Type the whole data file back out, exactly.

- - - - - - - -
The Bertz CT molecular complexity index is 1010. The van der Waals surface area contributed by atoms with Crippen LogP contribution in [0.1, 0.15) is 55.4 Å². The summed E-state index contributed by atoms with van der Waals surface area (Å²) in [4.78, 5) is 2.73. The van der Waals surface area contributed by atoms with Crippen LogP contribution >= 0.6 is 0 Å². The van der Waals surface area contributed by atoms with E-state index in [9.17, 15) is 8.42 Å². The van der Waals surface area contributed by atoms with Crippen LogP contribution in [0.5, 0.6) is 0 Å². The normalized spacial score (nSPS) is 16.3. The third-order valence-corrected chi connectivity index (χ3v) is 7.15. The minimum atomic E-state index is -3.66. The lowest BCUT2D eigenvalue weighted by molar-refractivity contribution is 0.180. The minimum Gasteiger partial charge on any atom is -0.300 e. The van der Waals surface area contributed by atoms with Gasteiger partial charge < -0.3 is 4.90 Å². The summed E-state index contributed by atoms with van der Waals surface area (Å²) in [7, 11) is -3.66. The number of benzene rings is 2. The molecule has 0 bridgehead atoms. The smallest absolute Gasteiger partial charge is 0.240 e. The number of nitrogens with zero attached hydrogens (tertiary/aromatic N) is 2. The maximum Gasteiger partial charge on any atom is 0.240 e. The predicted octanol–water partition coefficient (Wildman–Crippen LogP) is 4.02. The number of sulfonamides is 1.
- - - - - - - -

The Bertz CT molecular complexity index is 1010. The van der Waals surface area contributed by atoms with Crippen LogP contribution in [0.1, 0.15) is 55.4 Å². The summed E-state index contributed by atoms with van der Waals surface area (Å²) in [4.78, 5) is 2.73. The van der Waals surface area contributed by atoms with Crippen LogP contribution >= 0.6 is 0 Å². The van der Waals surface area contributed by atoms with E-state index in [9.17, 15) is 8.42 Å². The van der Waals surface area contributed by atoms with Crippen LogP contribution in [0.5, 0.6) is 0 Å². The normalized spacial score (nSPS) is 16.3. The third-order valence-corrected chi connectivity index (χ3v) is 7.15. The minimum atomic E-state index is -3.66. The lowest BCUT2D eigenvalue weighted by molar-refractivity contribution is 0.180. The minimum Gasteiger partial charge on any atom is -0.300 e. The van der Waals surface area contributed by atoms with Gasteiger partial charge < -0.3 is 4.90 Å². The summed E-state index contributed by atoms with van der Waals surface area (Å²) in [7, 11) is -3.66. The number of benzene rings is 2. The molecule has 0 bridgehead atoms. The smallest absolute Gasteiger partial charge is 0.240 e. The number of nitrogens with zero attached hydrogens (tertiary/aromatic N) is 2. The maximum Gasteiger partial charge on any atom is 0.240 e. The predicted octanol–water partition coefficient (Wildman–Crippen LogP) is 4.02. The number of sulfonamides is 1.